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Wednesday, September 17, 2014

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Tackling gender segregation in Israel

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Israela Oron

TEL AVIV — With security issues still taking centre stage in news headlines in Israel, the country’s long-ignored gender-segregation crisis continues to fester.

That’s why retired brigadier-general Israela Oron, an analyst and commentator on Israeli security and strategic affairs with a background in gender issues, says that now is the time to put Israeli women’s plight on the table.

Oron, who was the first woman to command an all-male officer-training course in the Israeli Air Force and the first woman to serve on the faculty of the National Defense College, will be speaking on “Gender, Security and Religion in Israel” on March 25 at Temple Sinai in Toronto. The event is free and is being sponsored by the New Israel Fund of Canada, Temple Sinai and ARZA – Canadian Association of Reform Zionists.

In the last few months, gender problems hit the front pages in Israel. Women were instructed to sit at the back of buses, and female performers in the Israel Defence Forces entertainment corps were told not to sing, because it was “too sexual.” Then billboards in Jerusalem and other cities deemed “more religious” than elsewhere in Israel, blurred or cropped women’s faces in advertisements, and an eight-year-old Orthodox schoolgirl was called a prostitute by a group of men who deemed her attire too liberal.

“We are facing a problem in equality in certain cities and towns in Israel where the majority of the population are ultra-orthodox and this has an impact on all of Israeli society,” Oron told The CJN.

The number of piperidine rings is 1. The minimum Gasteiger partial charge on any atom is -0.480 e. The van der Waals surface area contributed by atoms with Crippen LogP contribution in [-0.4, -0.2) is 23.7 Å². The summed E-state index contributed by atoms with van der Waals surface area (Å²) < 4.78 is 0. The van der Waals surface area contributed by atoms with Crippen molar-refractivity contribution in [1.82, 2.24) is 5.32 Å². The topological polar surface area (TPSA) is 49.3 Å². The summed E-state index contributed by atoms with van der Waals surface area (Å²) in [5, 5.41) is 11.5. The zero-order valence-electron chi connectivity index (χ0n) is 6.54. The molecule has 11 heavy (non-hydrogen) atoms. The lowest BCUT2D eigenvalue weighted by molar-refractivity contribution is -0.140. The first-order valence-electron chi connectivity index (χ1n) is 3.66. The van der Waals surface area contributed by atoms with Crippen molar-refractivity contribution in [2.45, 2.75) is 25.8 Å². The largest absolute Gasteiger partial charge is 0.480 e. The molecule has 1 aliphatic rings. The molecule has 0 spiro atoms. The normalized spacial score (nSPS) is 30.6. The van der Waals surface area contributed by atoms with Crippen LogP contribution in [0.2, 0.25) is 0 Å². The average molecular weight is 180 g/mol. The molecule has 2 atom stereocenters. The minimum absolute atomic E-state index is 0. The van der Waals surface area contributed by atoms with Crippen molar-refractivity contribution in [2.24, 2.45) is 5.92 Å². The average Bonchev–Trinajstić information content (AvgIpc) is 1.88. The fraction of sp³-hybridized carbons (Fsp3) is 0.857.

The haredi may be a minority in the overall population, but Oron warns that politicians who say they’d rather maintain the status quo than deal with the issues at hand are actually leading Israeli society astray.

“There’s an attitude… let us leave them alone and allow them to deal with those issues in the places they live,” says Oron. “Not only do I not agree with that but I object to it. If we describe Israel as a democracy, I cannot accept the fact that women are treated differently because of gender. It’s not about, ‘Let them do what they want because they don’t live in our neighbourhood.’ It’s not OK. We cannot have two kinds of rules. This is my business, even if I’m not religious.”

Oron knows what she’s talking about. She broke through the gender barrier during her distinguished military career. Oron’s last military posting was as the commander of the IDF’s Women’s Corp, for which she initiated significant reforms.

The original Declaration of Independence in 1948 promised “complete equality of social and political rights to all its inhabitants irrespective of religion, race or sex,” she says.

And while women have held top positions in Israel, Oron says that in politics, in the military or in day-to-day life, sexist remarks and practices are prevalent.

But she’s optimistic that activist groups will help Israeli society get back on track.

Oron serves on the boards of leading peace and social justice organizations, including the Geneva Accord, the Acharai Movement, and the New Israel Fund international council.

“Israel cannot separate itself from western society and excluding women is a no go,” she says. “The New Israel Fund is the kind of organization that is in the frontline of fighting segregation of women and minorities and fighting for Israel to be a democracy. If the NIF plans will be successful, I think that we have a good chance to stop this trend.”

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